Warblers are named for the location at
which the species was first documented, even though it is just a migrant through
the Nashville area. They are more visible than many
migrating warblers, as they generally forage rather low in brush or small
trees. Two distinct breeding populations exist, one in the Pacific
Northwest, and one in the upper Midwest, the Northeast, and southeastern Canada.
Western populations used to be called another species, the "Calaveras Warbler".
Habitat: Breeds in a wide variety of habitats,
including deciduous, coniferous or mixed forest, as well as thickets and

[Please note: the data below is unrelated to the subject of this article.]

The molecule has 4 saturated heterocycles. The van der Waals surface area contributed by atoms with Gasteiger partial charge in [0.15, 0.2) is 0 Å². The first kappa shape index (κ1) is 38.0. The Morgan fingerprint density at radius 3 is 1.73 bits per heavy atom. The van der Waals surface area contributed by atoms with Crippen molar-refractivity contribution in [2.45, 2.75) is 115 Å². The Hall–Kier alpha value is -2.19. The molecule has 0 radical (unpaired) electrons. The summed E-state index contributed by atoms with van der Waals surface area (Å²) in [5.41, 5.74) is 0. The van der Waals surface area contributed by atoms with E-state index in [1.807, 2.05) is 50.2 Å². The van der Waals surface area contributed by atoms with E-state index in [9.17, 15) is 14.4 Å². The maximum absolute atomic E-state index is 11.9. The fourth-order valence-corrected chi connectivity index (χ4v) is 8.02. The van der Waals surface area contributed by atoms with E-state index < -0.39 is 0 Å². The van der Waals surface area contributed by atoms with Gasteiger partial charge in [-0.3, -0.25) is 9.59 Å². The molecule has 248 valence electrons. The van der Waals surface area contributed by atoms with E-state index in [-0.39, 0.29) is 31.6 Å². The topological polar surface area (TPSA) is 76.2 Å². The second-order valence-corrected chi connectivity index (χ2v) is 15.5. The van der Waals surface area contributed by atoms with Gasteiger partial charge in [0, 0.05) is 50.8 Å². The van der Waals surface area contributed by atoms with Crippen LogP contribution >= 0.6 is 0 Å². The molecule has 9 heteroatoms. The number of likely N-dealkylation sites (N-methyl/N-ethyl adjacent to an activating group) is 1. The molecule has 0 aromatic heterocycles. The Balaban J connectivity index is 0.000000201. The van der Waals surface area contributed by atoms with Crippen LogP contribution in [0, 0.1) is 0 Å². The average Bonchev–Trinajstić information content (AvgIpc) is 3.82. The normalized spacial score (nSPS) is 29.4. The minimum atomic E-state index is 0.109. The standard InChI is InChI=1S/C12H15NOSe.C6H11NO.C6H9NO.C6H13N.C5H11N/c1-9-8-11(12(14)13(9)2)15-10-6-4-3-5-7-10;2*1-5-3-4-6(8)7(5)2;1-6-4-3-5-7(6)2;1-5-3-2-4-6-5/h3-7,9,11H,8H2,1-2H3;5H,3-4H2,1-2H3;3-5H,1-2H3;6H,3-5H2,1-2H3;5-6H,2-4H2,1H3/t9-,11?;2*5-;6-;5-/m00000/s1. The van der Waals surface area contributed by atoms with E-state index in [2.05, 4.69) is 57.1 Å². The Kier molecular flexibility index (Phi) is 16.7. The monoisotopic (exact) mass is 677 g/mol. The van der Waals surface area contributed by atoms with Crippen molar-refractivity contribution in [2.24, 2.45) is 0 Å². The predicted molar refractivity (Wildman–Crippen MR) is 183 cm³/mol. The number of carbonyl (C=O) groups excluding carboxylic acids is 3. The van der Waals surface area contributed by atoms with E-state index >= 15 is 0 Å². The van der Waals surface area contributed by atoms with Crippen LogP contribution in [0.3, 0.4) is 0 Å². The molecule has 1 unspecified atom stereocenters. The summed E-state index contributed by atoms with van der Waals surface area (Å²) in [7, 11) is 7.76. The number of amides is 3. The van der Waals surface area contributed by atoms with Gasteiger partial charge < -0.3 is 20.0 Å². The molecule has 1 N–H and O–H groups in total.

Diet: Almost exclusively insects.
Behavior: Primarily moves about low in the vegetation,
gleaning insects from flowers and leaves. Nesting occurs on the ground.
Nesting: Non-breeder in South Dakota
Migration: Summers throughout the Great Lakes region, the
northeastern U.S., parts of the northwestern U.S., and south-central and
southeast Canada. Winters in Mexico and Central America.
Conservation Status: Generally stable.
Cornell University's "All About Birds - Nashville Warbler"
eNature.com: Nashville Warbler
Photo Information: September 2008 - Minnehaha
County, South Dakota - Terry Sohl
Additional Photos: Click on the image chips or
text links below for additional, higher-resolution Nashville Warbler photos.